Exposure of mice to cigarette smoke and/or light causes DNA alterations in heart and aorta
ABSTRACT Cigarette smoke (CS) is a major risk factor for cardiovascular diseases, cancer, and other chronic degenerative diseases. UV-containing light is the most ubiquitous DNA-damaging agent existing in nature, but its possible role in cardiovascular diseases had never been suspected before, although it is known that mortality for cardiovascular diseases is increased during periods with high temperature and solar irradiation. We evaluated whether exposure of Swiss CD-1 mice to environmental CS (ECS) and UV-C-covered halogen quartz lamps, either individually or in combination, can cause DNA damage in heart and aorta cells. Nucleotide alterations were evaluated by (32)P postlabeling methods and by HPLC-electrochemical detection. The whole-body exposure of mice to ECS considerably increased the levels of 8-oxo-7,8-dihydro-2'-deoxyguanosine (8-oxodGuo) and of bulky DNA adducts in both heart and aorta. Surprisingly, even exposure to a light that simulated solar irradiation induced oxidatively generated damage in both tissues. The genotoxic effects of UV light in internal organs is tentatively amenable to formation of unidentified long-lived mutagenic products in the skin of irradiated mice. Nucleotide alterations were even more pronounced when the mice were exposed to smoke and/or light during the first 5 weeks of life rather than during adulthood for an equivalent period of time. Although the pathogenetic meaning is uncertain, DNA damage in heart and aorta may tentatively be related to cardiomyopathies and to the atherogenesis process, respectively.
- SourceAvailable from: Alessandra Pulliero[Show abstract] [Hide abstract]
ABSTRACT: Atherosclerosis is associated with DNA damage in both circulating and vessel-wall cells and DNA adducts derived from exposure to environmental mutagens are abundant in atherosclerotic vessels. Environmental chemical carcinogens identified as risk factor for atherosclerosis include polycyclic aromatic hydrocarbons (benzo(a)pyrene, dimethylbenz(a)anthracene, beta-naphthoflavone, pyrene, 3-methylcolanthrene), arsenic, cadmium, 1,3-butadiene, cigarette smoke. Accordingly, polymorphisms of genes encoding for phase I/II metabolic reaction and DNA repair are risk factor for cardiovascular diseases, although their role is negligible as compared to other risk factors. The pathogenic relevance of mutation-related molecular damage in atherosclerosis has been demonstrated in experimental animal models involving the exposure to chemical mutagens. The relevance of mutation-related events in worsening atherosclerosis prognosis has been demonstrated in human clinical studies mainly as referred to mitochondrial DNA damage. Atherosclerosis is characterized by the occurrence of high level of oxidative damage in blood vessel resulting from both endogenous and exogenous sources. Mitochondrial damage is a main endogenous source of oxidative stress whose accumulation causes activation of intrinsic apoptosis through BIRC2 inhibition and cell loss contributing to plaque development and instability. Environmental physical mutagens, including ionizing radiation, are a risk factor for atherosclerosis even at the low exposure dose occurring in case of occupational exposure or the high exposure doses occurring during radiotherapy. Conversely, the role of exciting UV radiation in atherosclerosis is still uncertain. This review summarizes the experimental and clinical evidence supporting the pathogenic role of mutation-related pathway in atherosclerosis examining the underlying molecular mechanisms. Copyright © 2015 Elsevier GmbH. All rights reserved.International Journal of Hygiene and Environmental Health 02/2015; 218(3). DOI:10.1016/j.ijheh.2015.01.007 · 3.28 Impact Factor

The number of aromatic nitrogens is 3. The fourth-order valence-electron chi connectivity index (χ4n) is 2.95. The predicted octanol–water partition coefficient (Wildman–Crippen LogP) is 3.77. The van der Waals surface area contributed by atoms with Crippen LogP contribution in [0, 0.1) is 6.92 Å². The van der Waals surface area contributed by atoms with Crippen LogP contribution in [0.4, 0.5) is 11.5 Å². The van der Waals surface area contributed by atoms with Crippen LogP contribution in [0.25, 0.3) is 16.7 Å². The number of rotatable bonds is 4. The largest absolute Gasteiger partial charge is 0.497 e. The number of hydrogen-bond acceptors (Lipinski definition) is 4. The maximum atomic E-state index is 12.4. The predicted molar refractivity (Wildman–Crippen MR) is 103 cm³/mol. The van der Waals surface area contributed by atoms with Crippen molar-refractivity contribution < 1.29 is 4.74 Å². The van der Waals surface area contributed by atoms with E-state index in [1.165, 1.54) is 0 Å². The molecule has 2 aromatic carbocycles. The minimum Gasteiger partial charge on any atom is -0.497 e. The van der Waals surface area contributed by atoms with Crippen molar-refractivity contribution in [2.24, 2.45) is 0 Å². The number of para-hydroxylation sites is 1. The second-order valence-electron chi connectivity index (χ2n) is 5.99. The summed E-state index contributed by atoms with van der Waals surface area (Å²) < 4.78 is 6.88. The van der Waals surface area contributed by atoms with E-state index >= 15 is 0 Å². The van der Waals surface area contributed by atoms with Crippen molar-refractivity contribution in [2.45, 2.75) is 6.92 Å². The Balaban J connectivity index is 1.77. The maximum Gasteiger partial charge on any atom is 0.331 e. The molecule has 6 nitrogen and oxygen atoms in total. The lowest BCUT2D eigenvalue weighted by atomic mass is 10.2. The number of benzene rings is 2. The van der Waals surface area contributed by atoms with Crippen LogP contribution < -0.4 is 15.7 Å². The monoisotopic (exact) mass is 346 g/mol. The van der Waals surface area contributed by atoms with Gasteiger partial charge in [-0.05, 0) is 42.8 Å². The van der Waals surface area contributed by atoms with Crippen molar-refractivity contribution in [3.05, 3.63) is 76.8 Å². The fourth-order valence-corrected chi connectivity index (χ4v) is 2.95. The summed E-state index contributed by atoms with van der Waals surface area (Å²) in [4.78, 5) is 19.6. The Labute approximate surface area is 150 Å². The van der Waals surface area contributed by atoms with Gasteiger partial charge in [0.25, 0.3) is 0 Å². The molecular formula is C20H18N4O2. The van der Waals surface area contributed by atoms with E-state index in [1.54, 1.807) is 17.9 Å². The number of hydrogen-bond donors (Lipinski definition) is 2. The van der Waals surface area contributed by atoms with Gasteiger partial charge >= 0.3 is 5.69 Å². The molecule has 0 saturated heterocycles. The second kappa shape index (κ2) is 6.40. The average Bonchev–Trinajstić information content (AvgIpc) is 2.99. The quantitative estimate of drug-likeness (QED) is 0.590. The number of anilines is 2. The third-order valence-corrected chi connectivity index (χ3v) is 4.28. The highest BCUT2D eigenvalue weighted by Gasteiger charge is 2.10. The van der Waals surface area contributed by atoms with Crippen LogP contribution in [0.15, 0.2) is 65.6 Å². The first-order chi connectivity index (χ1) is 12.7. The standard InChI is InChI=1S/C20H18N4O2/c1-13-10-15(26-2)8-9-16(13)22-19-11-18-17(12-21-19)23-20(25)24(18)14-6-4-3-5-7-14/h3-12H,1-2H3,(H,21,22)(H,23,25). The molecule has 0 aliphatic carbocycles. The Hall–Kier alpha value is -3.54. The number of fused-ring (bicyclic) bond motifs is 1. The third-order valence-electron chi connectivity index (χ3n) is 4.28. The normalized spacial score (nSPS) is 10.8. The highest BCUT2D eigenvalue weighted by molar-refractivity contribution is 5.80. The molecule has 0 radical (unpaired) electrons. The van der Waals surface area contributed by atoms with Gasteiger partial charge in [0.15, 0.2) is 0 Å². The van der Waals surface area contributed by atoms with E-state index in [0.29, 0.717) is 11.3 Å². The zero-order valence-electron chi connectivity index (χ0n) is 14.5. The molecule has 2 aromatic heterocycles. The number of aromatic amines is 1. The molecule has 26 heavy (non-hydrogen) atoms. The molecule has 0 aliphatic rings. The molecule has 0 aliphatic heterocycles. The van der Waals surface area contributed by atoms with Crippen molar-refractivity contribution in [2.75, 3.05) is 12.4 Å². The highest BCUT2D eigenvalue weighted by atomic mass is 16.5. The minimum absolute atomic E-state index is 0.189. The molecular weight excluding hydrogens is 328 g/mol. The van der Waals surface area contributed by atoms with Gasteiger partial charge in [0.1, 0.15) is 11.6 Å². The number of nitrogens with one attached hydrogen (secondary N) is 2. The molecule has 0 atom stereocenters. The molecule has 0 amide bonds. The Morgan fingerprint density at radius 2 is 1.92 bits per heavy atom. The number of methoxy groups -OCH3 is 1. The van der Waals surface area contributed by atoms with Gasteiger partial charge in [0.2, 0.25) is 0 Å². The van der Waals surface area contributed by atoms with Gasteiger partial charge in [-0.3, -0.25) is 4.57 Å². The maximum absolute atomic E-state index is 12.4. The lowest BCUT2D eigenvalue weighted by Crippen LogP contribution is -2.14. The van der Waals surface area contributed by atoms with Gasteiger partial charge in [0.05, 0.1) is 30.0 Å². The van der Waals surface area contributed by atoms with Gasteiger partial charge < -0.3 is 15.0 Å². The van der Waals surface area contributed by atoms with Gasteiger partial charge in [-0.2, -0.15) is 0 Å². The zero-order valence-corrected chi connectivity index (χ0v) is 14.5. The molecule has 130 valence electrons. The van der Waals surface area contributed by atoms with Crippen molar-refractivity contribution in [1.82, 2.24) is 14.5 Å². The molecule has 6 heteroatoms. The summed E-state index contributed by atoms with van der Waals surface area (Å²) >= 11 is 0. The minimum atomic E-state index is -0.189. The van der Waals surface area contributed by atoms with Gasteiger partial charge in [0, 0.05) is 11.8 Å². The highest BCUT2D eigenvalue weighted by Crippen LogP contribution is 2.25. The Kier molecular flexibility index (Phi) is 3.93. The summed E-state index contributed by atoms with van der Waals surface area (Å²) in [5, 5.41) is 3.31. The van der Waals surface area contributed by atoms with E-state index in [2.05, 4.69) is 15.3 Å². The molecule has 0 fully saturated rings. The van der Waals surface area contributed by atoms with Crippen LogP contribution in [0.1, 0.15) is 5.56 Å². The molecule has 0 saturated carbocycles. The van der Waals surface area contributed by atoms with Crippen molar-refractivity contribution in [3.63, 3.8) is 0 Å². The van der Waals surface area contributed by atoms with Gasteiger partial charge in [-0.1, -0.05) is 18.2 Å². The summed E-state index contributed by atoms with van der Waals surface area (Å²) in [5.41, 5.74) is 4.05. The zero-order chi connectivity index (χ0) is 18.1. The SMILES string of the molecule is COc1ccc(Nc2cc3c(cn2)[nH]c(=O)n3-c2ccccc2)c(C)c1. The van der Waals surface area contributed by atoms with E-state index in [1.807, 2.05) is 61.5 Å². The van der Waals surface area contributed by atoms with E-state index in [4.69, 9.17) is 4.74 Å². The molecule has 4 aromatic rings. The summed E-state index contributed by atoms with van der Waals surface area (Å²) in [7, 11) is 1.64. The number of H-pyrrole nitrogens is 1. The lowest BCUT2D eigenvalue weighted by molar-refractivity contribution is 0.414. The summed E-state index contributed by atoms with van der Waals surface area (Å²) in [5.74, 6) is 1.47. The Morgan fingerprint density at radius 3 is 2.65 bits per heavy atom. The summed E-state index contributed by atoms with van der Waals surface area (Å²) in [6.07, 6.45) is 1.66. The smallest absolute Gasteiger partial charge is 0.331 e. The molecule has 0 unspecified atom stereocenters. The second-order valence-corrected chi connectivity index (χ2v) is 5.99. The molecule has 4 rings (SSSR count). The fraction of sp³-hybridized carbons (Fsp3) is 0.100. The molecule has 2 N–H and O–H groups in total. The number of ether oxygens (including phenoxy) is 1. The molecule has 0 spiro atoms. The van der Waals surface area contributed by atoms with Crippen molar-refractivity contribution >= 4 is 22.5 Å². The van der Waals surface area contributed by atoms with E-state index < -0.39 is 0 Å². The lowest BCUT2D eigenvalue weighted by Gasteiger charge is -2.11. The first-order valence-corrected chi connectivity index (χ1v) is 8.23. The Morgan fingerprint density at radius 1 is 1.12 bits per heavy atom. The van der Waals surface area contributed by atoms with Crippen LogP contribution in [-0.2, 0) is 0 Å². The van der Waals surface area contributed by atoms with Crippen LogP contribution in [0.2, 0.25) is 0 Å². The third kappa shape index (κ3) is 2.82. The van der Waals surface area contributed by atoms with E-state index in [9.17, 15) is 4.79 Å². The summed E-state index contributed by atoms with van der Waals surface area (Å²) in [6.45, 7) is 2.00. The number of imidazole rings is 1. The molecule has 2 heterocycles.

- [Show abstract] [Hide abstract]
ABSTRACT: The light delivered by artificial illumination systems, and in particular by halogen quartz bulbs, contains UVA, UVB, and UVC radiation, is genotoxic to both bacterial and human cells and is potently carcinogenic to hairless mice. Since IARC has classified UV radiation in Group 1, any source of UV light poses a carcinogenic hazard to humans. Suitable regulations would be needed in order to control the safety of the light emitted by artificial light sources.Archives of Toxicology 02/2013; 87(3). DOI:10.1007/s00204-013-1015-7 · 5.08 Impact Factor
- [Show abstract] [Hide abstract]
ABSTRACT: Pregnant hairless rat dams were exposed to ultraviolet-A light (UVA) to induce micronucleated erythrocytes (MNE) in their fetuses. The control group was exposed to conventional light; the experimental groups were exposed to UVA (365nm) during gestational days 16-21. In some cases, ascorbic acid (Asc) was administered in the drinking water from gestational day 15 until delivery. Dams were sampled at 48-h intervals during gestation, from day 16 until delivery. Blood was also obtained from neonates at birth; MNE, micronucleated polychromatic erythrocytes (MNPCE), and polychromatic erythrocytes (PCE) were scored. Increased MNE and MNPCE were observed in neonates born to mothers exposed to UVA for 40, 80 or 160min, compared to the control group. Asc treatment reduced MNE and MNPCE induction. Copyright © 2015 Elsevier B.V. All rights reserved.04/2015; 782:36-41. DOI:10.1016/j.mrgentox.2015.03.013